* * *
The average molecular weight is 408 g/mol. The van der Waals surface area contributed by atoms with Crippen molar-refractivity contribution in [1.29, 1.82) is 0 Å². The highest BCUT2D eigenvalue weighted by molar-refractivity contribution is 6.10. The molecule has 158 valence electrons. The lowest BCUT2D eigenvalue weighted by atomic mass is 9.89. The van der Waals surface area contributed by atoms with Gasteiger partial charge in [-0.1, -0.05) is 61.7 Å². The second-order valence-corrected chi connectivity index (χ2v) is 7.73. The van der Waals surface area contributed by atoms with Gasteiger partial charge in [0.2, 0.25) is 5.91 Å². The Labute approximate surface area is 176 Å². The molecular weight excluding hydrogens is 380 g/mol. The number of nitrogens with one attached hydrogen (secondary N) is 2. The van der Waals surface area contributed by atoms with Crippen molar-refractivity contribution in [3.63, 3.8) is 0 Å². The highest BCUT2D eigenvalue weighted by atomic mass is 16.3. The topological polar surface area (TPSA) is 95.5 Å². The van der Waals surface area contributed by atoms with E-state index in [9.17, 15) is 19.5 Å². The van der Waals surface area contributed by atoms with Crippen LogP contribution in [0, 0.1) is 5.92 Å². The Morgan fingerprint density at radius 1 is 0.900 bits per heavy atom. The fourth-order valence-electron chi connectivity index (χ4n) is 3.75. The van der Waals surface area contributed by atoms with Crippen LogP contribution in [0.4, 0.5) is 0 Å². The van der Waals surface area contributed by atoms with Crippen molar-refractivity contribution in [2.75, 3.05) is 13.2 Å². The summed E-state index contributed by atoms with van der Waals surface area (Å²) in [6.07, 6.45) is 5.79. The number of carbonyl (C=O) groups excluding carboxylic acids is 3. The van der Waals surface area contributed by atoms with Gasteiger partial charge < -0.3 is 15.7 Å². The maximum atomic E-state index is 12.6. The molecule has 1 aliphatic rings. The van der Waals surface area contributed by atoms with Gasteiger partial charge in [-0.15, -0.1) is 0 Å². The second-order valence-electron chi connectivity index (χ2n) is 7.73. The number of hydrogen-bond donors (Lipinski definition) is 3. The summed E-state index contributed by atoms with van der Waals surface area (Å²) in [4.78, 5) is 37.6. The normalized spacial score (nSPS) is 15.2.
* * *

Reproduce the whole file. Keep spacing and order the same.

The average molecular weight is 408 g/mol. The van der Waals surface area contributed by atoms with Crippen molar-refractivity contribution in [1.29, 1.82) is 0 Å². The highest BCUT2D eigenvalue weighted by molar-refractivity contribution is 6.10. The molecule has 158 valence electrons. The lowest BCUT2D eigenvalue weighted by atomic mass is 9.89. The van der Waals surface area contributed by atoms with Gasteiger partial charge in [-0.1, -0.05) is 61.7 Å². The second-order valence-corrected chi connectivity index (χ2v) is 7.73. The van der Waals surface area contributed by atoms with Gasteiger partial charge in [0.2, 0.25) is 5.91 Å². The Labute approximate surface area is 176 Å². The molecular weight excluding hydrogens is 380 g/mol. The number of nitrogens with one attached hydrogen (secondary N) is 2. The van der Waals surface area contributed by atoms with Crippen molar-refractivity contribution in [3.63, 3.8) is 0 Å². The highest BCUT2D eigenvalue weighted by atomic mass is 16.3. The topological polar surface area (TPSA) is 95.5 Å². The van der Waals surface area contributed by atoms with E-state index in [9.17, 15) is 19.5 Å². The van der Waals surface area contributed by atoms with Crippen LogP contribution in [0, 0.1) is 5.92 Å². The Morgan fingerprint density at radius 1 is 0.900 bits per heavy atom. The fourth-order valence-electron chi connectivity index (χ4n) is 3.75. The van der Waals surface area contributed by atoms with Crippen LogP contribution in [0.4, 0.5) is 0 Å². The van der Waals surface area contributed by atoms with Crippen molar-refractivity contribution in [2.75, 3.05) is 13.2 Å². The summed E-state index contributed by atoms with van der Waals surface area (Å²) in [6.07, 6.45) is 5.79. The number of carbonyl (C=O) groups excluding carboxylic acids is 3. The van der Waals surface area contributed by atoms with Gasteiger partial charge < -0.3 is 15.7 Å². The maximum atomic E-state index is 12.6. The molecule has 1 aliphatic rings. The van der Waals surface area contributed by atoms with Gasteiger partial charge in [-0.15, -0.1) is 0 Å². The second-order valence-electron chi connectivity index (χ2n) is 7.73. The number of hydrogen-bond donors (Lipinski definition) is 3. The summed E-state index contributed by atoms with van der Waals surface area (Å²) in [4.78, 5) is 37.6. The normalized spacial score (nSPS) is 15.2.